By Rev. John S. M. Russell
Once upon a time, there was a family that lived in the remotest part of Maryland County, Liberia which is located on the west coast of Africa. The couple had five sons between the ages of six months and ten years.
While they were eating one evening, a bat flew into their thatched hut, dropping dirt in their food as it kept flying around in the residence. Understandably, the father became angry and decided to kill the bat. He grabbed the mortar pestle and threw it at the roving bat with all his strength. But he missed his target. Instead, the mortar pestle hit his six month-old baby on the forehead, killing the child instantly. When he saw his dead baby, he became angry even more and resolved not to let the beast escape death. So he started chasing it in the hut, wasting the food they were eating in the process.
Once again he threw the pestle at the bat for the second time, he missed again and hit another son on the neck. This child also died of his injury. The father threw the pestle for the third time but missed and hit a third son, killing that one , and the fourth child in like manner. When he was about to throw the stick for the fifth time, his grief-stricken wife grabbed it from him and said, "My husband, if you don't stop fighting this bat you will kill our last and only son." While he and his wife were tossing over the pestle, the bat flew out into the dark from whence it came. Finally, when everything settled down, the family was left with four dead children to bury and no food to eat.
This tale is analogous to the current Liberian situation. Like the featured bat, corruption entered the Liberian political system in the dark hours of politics. Every body in and out of the country was crying against social injustice. Many felt they were being marginalized and deprived of the benefit of their fathers' land. But no one dare cry out too loud enough to be heard. Apathy became the game of the day.
Consequently, there was very little honesty in the administration of both public and private affairs. Corruption became so rampant until anyone who attempted to stop evil doings became victim of crime. When the brave ones among us tried to raise their voices. their parents and other relatives, as well as the complacent majority, would advise: "Leave the people's thing. Don't talk. You are not the only one suffering."
This impassive attitude continued until April 1980 when the army decided to kill the corruption with their M-16s. When the world community heard the sound of guns and the cries of women and children, they inquired: "What is happening in Liberia?" The military replied, sarcastically. " We are killing the rampant corruption that had entered our society from the dark."
But six months later, corruption resurfaced in the Executive Mansion, on Capitol Hill and in the rank and file of the military. This pervasive creature overwhelmed the entire country, finding its way in every facet of society and corruption once again became the norm rather than the exception in Liberia. By January 1989, corruption had taken over every sphere of Liberian life. No aspect of the social fabric was left untouched by it.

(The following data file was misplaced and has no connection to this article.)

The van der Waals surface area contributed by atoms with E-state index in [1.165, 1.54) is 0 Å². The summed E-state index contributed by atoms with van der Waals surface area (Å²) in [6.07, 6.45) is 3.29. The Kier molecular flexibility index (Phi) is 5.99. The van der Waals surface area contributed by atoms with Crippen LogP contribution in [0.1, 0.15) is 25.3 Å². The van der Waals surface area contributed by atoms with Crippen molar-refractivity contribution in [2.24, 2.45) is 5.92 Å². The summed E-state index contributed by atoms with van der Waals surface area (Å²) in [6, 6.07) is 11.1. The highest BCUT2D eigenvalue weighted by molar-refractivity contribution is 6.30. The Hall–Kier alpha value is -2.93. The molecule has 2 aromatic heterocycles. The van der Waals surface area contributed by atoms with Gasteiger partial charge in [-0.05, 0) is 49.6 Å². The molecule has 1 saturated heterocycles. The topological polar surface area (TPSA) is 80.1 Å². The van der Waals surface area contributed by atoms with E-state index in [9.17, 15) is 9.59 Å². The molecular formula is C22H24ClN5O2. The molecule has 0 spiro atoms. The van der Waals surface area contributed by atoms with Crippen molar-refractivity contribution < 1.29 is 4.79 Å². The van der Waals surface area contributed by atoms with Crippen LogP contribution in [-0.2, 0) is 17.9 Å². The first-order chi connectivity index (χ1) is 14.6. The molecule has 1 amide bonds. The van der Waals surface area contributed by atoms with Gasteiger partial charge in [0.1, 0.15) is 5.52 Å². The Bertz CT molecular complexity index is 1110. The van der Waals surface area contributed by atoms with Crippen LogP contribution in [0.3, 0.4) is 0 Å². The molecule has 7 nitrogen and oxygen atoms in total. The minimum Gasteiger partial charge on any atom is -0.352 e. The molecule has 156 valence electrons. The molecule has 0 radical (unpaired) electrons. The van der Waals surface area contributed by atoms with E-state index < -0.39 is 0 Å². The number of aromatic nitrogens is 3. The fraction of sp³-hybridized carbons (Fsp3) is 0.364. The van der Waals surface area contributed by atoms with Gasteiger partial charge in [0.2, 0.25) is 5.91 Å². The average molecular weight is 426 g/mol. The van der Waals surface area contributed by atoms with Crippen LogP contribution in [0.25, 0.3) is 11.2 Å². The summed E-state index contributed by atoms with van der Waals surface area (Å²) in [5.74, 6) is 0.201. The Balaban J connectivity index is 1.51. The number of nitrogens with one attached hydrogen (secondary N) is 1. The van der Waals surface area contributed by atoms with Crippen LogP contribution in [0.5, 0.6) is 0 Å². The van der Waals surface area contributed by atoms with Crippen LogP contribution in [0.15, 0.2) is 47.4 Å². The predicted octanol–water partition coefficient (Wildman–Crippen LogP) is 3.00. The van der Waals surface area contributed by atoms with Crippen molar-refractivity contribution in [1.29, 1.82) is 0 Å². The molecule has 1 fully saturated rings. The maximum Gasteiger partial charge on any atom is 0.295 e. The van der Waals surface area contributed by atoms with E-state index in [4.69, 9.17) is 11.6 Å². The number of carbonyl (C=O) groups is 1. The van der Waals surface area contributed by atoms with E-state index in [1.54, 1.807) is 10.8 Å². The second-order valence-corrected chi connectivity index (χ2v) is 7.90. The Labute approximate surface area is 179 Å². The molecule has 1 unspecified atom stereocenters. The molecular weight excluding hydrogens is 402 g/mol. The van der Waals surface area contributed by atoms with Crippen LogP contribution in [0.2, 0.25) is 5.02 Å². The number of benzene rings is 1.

So, Charles Taylor and his so-called National Patriotic Front of Liberia (NPFL) got very angry and vowed to kill the entire generation of corruption - the parents, children, and grandchildren. As a result, on December 24,1989, the NPFL launched its deadly attack on corruption, starting from the peak of the Nimba Range. With vengeance as Mr. Taylor's guide, his blood thirsty forces went into every corner of the country where they thought corruption would be hiding some of its children. They and their counterpart militias killed, maimed and terrorized the citizens and destroyed the infrastructure of Liberia.
Skeptical of his effort to eliminate corruption thus far, Mr. Taylor decided to confront this menace at its base. So on April 6, 1996, his forces entered Monrovia and started sweeping the city with the determination to capture and destroy the last haven of corruption. But when the dust finally settled down, everybody was surprised to hear the whole generation of corruption at Ducor Palace Hotel and elsewhere celebrating its victory for not losing a single member in the fight, and waiting for the next Council of State to begin its proliferation anew.
Fellow Liberians, you have heard the story. My question is, now that we are moving toward May 1997, when elections are to be held in Liberia, who among us is prepared to kill corruption without killing the victims of corruption and Liberia's children again?
Let me therefore leave you with the admonition which God the Almighty gave one of the Kings of Israel who wanted to rebuild the Temple in Jerusalem: '"Not by might, not by power, but by my spirit, saith the Lord" (Zechariah 4:6).
Reverend John S. M. Russell is a Liberian lecturer at African University in Mutare, Zimbabwe and Former President of the College of West Africa
© 1996 by The Perspective
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